She’s going for earth shades in mustard greens and browns, especially in her new patchwork prints, which she said are enjoying a revival at the moment. Hardware is more minimal, with the main decorative influences coming from texture and colors. Her average wholesale price point is $30.
Osman Seflek, owner and designer of San Francisco-based bag line La Purse, said he thought shades of blue and purple would enjoy a resurgence in popularity come next spring. He also is offering a huge range of colors — up to 80 — in his pashmina shawl collection, which goes for $13 to $15 at wholesale.
“Big bags are still in, and we are anticipating a lot of orders for a nice-sized new bag we have coming out in a high-quality leather that is designed to stay put on the shoulder,” he said of his collection, which averages at around $180 at wholesale. “But we are keeping the hardware very simple.”
Exhibitors say that in a crowded category, they need to define themselves through quality materials. “We have some new textures as a result of interesting processes that are great for everyday use,” said Lainie Schreiber, national
sales director of Latico Leathers in Denville, N.J.
New to the market is the Popcorn collection, which features puckered leather, and others that Schreiber compared with “the irregular patterning on a brick wall.”
“Our new pieces are textural, but still modern and in streamlined silhouettes that can be casual or dressy,” she said, adding that the emphasis on texture will continue through resort and holiday. Other key looks: a lizard-stamped process given a surface gloss.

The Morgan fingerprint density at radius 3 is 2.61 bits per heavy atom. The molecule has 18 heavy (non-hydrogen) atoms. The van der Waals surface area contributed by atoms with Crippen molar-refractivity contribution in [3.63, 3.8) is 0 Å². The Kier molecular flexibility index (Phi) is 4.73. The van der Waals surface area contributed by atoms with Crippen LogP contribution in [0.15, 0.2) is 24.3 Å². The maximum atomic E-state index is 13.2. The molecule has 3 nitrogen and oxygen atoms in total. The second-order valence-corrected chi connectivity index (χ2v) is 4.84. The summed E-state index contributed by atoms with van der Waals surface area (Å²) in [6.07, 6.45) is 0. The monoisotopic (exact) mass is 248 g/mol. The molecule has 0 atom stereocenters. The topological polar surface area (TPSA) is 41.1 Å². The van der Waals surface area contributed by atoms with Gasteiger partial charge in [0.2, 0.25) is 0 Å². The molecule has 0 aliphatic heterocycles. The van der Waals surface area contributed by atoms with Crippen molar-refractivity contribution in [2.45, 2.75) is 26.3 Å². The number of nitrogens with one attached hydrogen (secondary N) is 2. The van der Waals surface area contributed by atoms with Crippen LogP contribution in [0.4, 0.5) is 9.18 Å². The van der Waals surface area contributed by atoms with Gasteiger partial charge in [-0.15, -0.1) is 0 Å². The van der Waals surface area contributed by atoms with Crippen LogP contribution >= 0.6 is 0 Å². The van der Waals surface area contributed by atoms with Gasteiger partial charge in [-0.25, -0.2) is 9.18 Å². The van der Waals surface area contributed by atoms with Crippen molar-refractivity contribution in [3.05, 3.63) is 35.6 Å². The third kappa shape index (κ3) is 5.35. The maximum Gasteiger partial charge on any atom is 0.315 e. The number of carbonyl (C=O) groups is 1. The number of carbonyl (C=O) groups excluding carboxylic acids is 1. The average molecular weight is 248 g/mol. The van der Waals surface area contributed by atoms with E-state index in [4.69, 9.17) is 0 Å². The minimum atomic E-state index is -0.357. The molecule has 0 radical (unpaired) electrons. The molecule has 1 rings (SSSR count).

“There are high tones, which are glossy, and low ones, which are flat and matte, so you get a visual texture and a tactile texture,” she said. Popular colors for spring include dark chocolate, black, putty and light gray, while the Popcorn offerings come in ice blue, green and black.
“And we’re seeing all shapes, so there’s really a style plethora to choose from,” she said. “Our styles range from vintage-inspired to oversized and slouchy casual bags,” she said of the collection, which runs $79 to $89 at wholesale. Hardware is gold and simple, with the exception of a newly introduced, patent-pending ‘coin keeper’ attached to the outside of the bag, allowing the user to slip spare change into it. “We’re seeing strong bookings with that,” she said.
Shine in bags is another approach. “We have a new high-gloss version, but it’s not patent,” said Farid Meskin, owner of Lavive Leather in Los Angeles. “We’re going two ways — either a pebbled leather, or one that has lots of shine to it.”
The effects will be enhanced by his color palette; but Meskin said that, instead of going for a basic primary like red or yellow, he has zeroed in on a very specific shade. “We’re going with light pink, lime green, tan, winter white, orange, yellow and red. But you have to know the exact color you want, whether it’s brighter or more dull,” he said of his line, which averages between $19 to $29 at wholesale.
In his view, large bags are still in, as are manmade leathers that look and feel like the real thing.
“I’m really covering all my customers right now,” he said.